Justin Bieber and his mentor Usher have been hit with a $10 million lawsuit by two songwriters who claim the teen star’s 2010 single “Somebody to Love” violated the copyright of their earlier 2008 song.
In the lawsuit, filed Thursday, May 2 in US District Court in eastern Virginia, Devin Copeland — whose artist name is De Rico — and Mareio Overton allege that they wrote “Somebody to Love” in 2008, also the year De Rico released the song on his own album My Story II.
Bieber later performed a song entitled “Somebody to Love” on his March 2010 album My World 2.0. Writing credits list Jonathan Yip, Jeremy Reeves, Ray Romulus (production team called the Stereotypes), Heather Bright and Bieber.
In their complaint, Copeland and Overton say they gave their song to scouting company Sangreel Media via a promoter who, allegedly, “exposed” the album to Usher.
The pair claim that they later spoke to Usher’s mother and sometimes manager, Jonetta Patton, who allegedly told them that Usher had listened to the album and was interested in bringing Copeland on tour with him.
The duo also claim Usher created a demo version of “Somebody to Love” before posting it on YouTube but eventually decided not to record it.
A song with that title, however, was later recorded by Bieber and released as a single. Usher later featured in a remix version.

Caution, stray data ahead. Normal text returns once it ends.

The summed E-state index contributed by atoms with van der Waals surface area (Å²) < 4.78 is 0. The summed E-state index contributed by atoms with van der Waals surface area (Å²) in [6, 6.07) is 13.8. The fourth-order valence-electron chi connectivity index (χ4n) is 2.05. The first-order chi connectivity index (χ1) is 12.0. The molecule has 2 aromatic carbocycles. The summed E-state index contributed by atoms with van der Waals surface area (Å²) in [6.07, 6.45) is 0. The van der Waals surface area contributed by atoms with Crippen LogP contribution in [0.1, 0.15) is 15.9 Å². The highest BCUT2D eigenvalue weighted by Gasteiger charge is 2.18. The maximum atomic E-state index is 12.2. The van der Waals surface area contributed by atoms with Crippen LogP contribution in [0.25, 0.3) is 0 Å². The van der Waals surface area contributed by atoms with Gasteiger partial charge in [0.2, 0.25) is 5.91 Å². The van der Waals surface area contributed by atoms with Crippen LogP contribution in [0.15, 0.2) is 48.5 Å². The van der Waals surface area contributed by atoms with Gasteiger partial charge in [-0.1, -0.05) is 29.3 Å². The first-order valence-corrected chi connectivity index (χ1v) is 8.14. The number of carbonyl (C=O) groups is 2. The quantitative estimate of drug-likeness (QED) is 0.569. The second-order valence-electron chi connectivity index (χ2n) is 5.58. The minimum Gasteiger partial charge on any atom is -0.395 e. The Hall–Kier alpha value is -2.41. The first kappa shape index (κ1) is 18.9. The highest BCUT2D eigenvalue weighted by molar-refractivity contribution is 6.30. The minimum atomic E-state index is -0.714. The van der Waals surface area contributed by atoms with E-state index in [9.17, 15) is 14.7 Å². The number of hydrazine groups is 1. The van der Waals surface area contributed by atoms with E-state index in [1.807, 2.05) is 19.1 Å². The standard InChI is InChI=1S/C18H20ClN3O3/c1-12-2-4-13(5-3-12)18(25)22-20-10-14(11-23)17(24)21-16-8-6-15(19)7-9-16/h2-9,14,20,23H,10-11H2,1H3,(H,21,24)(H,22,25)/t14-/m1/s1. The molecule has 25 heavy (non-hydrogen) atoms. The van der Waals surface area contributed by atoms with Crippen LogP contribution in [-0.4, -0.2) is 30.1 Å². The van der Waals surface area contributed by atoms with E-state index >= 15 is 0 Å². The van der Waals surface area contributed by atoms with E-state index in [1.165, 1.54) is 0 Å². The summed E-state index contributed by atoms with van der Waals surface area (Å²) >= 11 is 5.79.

In addition to the song’s title, De Rico and Overton’s lawsuit claims the Bieber-Usher version of “Somebody To Love” contains numerous similarities to their original work.
These allegedly include the time signature, chorus hook, chord placement, use of ‘call-and-response’ structure, and “one measure of strategic silence just prior to or at the beginning of the chorus.”
“There is essentially a zero probability for the number of points of congruence between the two versions of ‘Somebody to Love,'” the lawsuit notes.
According to The Wrap, the songwriters are asking for “an amount not less that Ten Million and 00/100 Dollars… or other such amount as may be proven at trial,” for alleged contributory infringement, vicarious infringement, and copyright infringement.
As yet there has been no responding statement by either Bieber’s team or Usher.
While it remains to be seen how this lawsuit pans out, everyone is going to have an opinion on this. Solid case or fishing expedition? That’s the $10 million question.